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Astronomers Have Found The Farthest Cloaked Super-massive Black Hole Yet

Credit: X-ray: NASA/CXO/Ponticifca Catholic Univ. of Chile/F. Vito; Radio: ALMA (ESO/NAOJ/NRAO); Optical: Pan-STARRS

Super-massive black holes are  located at the core of most galaxies. Some are known as quasars, who are emitting powerful jets in an active way, while others are quiet and idle. Then there are some active ones that get shrouded by huge clouds of gas, that is a possible sign, showing the early stages of a super-massive black hole turning bigger and entering its full quasar phase.

So far astronomers have already found the farthest “cloaked” super-massive black hole they think. In the field of astronomy, looking into the cosmos is just like looking back in time, the light from this object comes from when the universe was 830 million years old (just 6 percent of its current age). The discovery was released in recent edition of the journal Astronomy & Astrophysics.

The object was known as  PSO167-13, being part of a group of quasars previously identified three years ago. With help of the Chandra X-ray observatory, the astronomers followed up by conducting routine investigations on this and another nine quasars. They assumed that the quasars were not all obscured, because they had been already detected in visible light, however the X-rays offered another kind of explanation.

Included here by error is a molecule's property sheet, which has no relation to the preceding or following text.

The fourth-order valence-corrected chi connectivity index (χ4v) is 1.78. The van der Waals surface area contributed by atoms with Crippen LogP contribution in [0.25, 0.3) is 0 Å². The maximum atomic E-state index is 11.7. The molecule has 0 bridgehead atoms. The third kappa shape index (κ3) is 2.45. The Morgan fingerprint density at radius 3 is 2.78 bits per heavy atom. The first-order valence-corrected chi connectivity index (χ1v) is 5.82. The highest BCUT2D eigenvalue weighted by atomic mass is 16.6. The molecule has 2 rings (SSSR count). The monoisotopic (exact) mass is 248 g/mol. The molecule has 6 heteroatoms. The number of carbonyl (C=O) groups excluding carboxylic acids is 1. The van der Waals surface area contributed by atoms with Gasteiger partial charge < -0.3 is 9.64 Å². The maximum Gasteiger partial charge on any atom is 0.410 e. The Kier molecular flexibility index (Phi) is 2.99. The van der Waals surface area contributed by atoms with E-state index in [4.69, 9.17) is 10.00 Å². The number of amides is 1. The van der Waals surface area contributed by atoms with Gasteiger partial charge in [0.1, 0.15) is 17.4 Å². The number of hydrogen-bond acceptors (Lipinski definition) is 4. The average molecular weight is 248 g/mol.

After 16 hours of observations, the scientists could only detect three X-ray photons for PSO167-13 and these were all relatively high energy X-ray astronomers are used to a low number of photons, but the characteristics of this detection was giving a lead that something else was happening. The low-energy X-ray emissions, which should be present in a quasar, were missing. For this reason, the researchers thinks the quasar is cloaked.  

As Mr Fabio Vito, from the Pontificia Universidad Católica de Chile, said , it was a huge challenging task to discover quasars in this cloaked phase because so much of their radiation was absorbed and could not  be detected by current instruments. With assistance of Chandra and the ability of X-rays to pierce through the obscuring cloud, scientists were certain that they would finally succeed.  

As for the question that how quasar could go from being visible to cloaked in just three years, the researchers had two possible answers: one was that the black hole just received a large amount of gas, the another one was that they were spotting a nearby black hole. The galaxy hosting PSO167-13 had a companion, so either explanation might fit the bill.

In the eyes of Mr Franz Bauer, scientist also from the Pontificia Universidad Católica de Chile, with a longer Chandra observation, their team would be  able to get a better estimate of how obscured this black hole was and make a confident identification of the X-ray source with either the known quasar or the companion galaxy.

If it turned out to be from the companion, this would be the furthest quasar pair ever identified. The team were planing to search for more examples of these types of black holes. It was possible that cloaked supermassive black holes were not unusual in the early universe. Studying them might be much helpful for us to know better how they grew so exponentially fast during the first billion years of the cosmos.